We tend to identify with the cold, slow system because it is the seat of our conscious awareness and our sense of self. Beneath this conscious self, though, is another self—much bigger and more powerful—that we have no direct access to. It is this deeper, more evolutionarily ancient part of us that knows how to spit and move our legs around. It’s also the part that we are struggling with when we try to resist that tiramisu or drag ourselves out of bed for an important meeting. The goal of wu-wei is to get these two selves working together smoothly and effectively. For a person in wu-wei, the mind is embodied and the body is mindful; the two systems—hot and cold, fast and slow—are completely integrated. The result is an intelligent spontaneity that is perfectly calibrated to the environment.

I spoke with Slingerland about how to be irresistibly attractive and successful without trying. I didn't go out of my way to talk with him, it just kind of appeared on my calendar and there we were, smiling and casually conversing with just the right amount of lightness and consequence. It went flawlessly.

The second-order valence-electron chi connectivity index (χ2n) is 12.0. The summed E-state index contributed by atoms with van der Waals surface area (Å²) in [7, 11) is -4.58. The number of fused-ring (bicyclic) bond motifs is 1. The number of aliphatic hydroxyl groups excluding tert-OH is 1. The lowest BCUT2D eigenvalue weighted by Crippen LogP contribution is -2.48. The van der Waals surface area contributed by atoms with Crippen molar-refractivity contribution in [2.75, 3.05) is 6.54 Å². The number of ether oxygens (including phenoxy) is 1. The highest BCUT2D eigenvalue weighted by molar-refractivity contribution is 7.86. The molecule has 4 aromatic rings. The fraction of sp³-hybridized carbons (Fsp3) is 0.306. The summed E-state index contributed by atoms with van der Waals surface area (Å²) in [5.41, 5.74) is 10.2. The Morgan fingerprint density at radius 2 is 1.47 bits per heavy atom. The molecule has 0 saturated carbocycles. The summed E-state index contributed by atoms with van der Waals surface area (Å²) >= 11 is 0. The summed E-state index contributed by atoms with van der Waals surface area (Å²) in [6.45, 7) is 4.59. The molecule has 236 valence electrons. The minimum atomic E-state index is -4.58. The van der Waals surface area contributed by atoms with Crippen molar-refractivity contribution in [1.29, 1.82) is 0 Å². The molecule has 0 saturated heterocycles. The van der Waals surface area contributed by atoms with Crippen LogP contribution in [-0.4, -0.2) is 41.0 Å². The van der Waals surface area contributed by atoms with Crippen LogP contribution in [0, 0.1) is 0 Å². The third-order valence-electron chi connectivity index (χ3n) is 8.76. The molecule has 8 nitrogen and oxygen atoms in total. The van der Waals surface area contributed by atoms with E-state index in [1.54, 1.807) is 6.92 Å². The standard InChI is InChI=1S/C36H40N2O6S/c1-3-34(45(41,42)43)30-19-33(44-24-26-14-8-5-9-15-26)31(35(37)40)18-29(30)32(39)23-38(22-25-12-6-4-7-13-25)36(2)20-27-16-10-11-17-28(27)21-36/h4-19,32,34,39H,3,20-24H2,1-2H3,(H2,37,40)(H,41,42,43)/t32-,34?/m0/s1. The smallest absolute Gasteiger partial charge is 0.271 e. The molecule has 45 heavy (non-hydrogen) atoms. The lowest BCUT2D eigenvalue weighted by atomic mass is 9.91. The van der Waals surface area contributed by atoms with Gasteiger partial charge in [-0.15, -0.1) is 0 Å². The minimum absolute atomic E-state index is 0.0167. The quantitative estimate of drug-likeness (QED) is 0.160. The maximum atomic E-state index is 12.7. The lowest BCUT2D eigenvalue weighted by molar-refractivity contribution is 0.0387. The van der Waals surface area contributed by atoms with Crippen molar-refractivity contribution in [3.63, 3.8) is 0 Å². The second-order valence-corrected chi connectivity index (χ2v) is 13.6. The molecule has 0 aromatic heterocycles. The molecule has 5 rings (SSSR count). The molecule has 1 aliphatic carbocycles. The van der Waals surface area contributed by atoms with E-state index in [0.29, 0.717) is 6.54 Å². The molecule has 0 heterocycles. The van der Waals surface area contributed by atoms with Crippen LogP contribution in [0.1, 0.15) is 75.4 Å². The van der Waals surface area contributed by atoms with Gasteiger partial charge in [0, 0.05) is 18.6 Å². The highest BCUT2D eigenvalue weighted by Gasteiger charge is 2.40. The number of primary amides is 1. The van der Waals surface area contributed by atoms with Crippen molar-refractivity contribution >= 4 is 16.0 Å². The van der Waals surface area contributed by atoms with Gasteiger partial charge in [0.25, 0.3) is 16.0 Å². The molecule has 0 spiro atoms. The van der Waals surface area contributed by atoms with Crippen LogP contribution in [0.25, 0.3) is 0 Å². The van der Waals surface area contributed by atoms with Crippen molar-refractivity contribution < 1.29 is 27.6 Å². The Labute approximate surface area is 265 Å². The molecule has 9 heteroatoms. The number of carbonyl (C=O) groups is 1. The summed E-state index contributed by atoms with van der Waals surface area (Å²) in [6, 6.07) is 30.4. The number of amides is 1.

Dizzy Gillespie in New York, May 1, 1947 (AP)

How can I be effortlessly successful in this big, busy, dog-eat-dog modern world? [Editor's note: Begin by never saying dog eat dog again, even tongue in cheek.]

For the early Chinese thinkers, the goal was to get beyond striving. The ideal person for them is in a state where they’re not thinking, they’re not exerting effort, they’re not experiencing any doubts, and yet everything works out perfectly. Like just being on fire when you’re playing basketball, you’re not thinking; you’re absorbed in the activity and everything is going perfectly. The problem is, how do you get someone to be in that state if they’re not already?

A lot of the theories about human nature and self-cultivation that [these philosophers] develop are really all circling around the tension of how to try not to try. Part of what my book argues is that this is a real tension, and it’s something we should all be worrying about, too. We don’t tend to think too much about spontaneity because recent Western tradition has been more focused on rationality, self-control, discipline, cognitive control. We tend to, I think, feel that if you want to be different than what you are, the best way to go about it is to work really hard, and exert really hard, and try, try, try. And we miss the sides where that’s actually counterproductive.

There are a lot of areas in life where you really can’t succeed unless you’re not trying. So, like with people constantly focusing on happiness, there are obvious microcosms where you see this. If you have insomnia, and you’re trying to fall asleep, the more you try to fall asleep, the harder it is. If you’re in a social situation and you know you should be relaxed and confident, but you’re not feeling that way, thinking about it more and trying harder is actually going to be counterproductive.